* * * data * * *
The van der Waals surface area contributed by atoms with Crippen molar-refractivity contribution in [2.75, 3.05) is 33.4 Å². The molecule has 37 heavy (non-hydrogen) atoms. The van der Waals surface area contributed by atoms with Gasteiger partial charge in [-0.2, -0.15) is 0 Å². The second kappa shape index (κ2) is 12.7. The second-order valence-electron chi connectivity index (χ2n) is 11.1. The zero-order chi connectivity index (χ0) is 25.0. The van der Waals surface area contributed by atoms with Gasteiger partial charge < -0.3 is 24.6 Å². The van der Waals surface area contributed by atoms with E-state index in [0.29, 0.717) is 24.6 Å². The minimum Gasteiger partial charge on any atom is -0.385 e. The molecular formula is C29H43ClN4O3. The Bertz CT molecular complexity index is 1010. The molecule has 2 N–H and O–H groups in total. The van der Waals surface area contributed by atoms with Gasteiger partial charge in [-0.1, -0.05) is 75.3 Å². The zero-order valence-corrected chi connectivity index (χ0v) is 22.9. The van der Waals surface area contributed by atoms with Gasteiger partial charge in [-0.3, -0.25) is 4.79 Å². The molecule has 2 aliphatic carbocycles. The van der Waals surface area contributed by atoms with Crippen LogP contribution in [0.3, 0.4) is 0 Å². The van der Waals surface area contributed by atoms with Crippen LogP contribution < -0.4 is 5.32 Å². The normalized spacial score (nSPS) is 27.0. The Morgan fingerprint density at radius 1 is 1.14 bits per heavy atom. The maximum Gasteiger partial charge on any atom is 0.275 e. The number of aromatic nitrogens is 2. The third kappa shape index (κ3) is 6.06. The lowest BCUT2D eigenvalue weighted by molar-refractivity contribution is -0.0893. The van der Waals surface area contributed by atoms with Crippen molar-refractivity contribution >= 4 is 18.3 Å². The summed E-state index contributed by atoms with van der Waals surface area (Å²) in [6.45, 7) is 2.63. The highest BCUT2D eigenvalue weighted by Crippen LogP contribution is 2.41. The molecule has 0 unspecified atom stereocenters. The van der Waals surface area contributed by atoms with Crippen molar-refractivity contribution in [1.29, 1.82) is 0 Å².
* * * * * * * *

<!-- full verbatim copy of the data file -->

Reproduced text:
The van der Waals surface area contributed by atoms with Crippen molar-refractivity contribution in [2.75, 3.05) is 33.4 Å². The molecule has 37 heavy (non-hydrogen) atoms. The van der Waals surface area contributed by atoms with Gasteiger partial charge in [-0.2, -0.15) is 0 Å². The second kappa shape index (κ2) is 12.7. The second-order valence-electron chi connectivity index (χ2n) is 11.1. The zero-order chi connectivity index (χ0) is 25.0. The van der Waals surface area contributed by atoms with Gasteiger partial charge < -0.3 is 24.6 Å². The van der Waals surface area contributed by atoms with E-state index in [0.29, 0.717) is 24.6 Å². The minimum Gasteiger partial charge on any atom is -0.385 e. The molecular formula is C29H43ClN4O3. The Bertz CT molecular complexity index is 1010. The molecule has 2 N–H and O–H groups in total. The van der Waals surface area contributed by atoms with Gasteiger partial charge in [-0.1, -0.05) is 75.3 Å². The zero-order valence-corrected chi connectivity index (χ0v) is 22.9. The van der Waals surface area contributed by atoms with Gasteiger partial charge in [-0.3, -0.25) is 4.79 Å². The molecule has 2 aliphatic carbocycles. The van der Waals surface area contributed by atoms with Crippen LogP contribution in [0.3, 0.4) is 0 Å². The van der Waals surface area contributed by atoms with Crippen LogP contribution < -0.4 is 5.32 Å². The normalized spacial score (nSPS) is 27.0. The Morgan fingerprint density at radius 1 is 1.14 bits per heavy atom. The maximum Gasteiger partial charge on any atom is 0.275 e. The number of aromatic nitrogens is 2. The third kappa shape index (κ3) is 6.06. The lowest BCUT2D eigenvalue weighted by molar-refractivity contribution is -0.0893. The van der Waals surface area contributed by atoms with Crippen molar-refractivity contribution >= 4 is 18.3 Å². The summed E-state index contributed by atoms with van der Waals surface area (Å²) in [6.45, 7) is 2.63. The highest BCUT2D eigenvalue weighted by Crippen LogP contribution is 2.41. The molecule has 0 unspecified atom stereocenters. The van der Waals surface area contributed by atoms with Crippen molar-refractivity contribution in [1.29, 1.82) is 0 Å².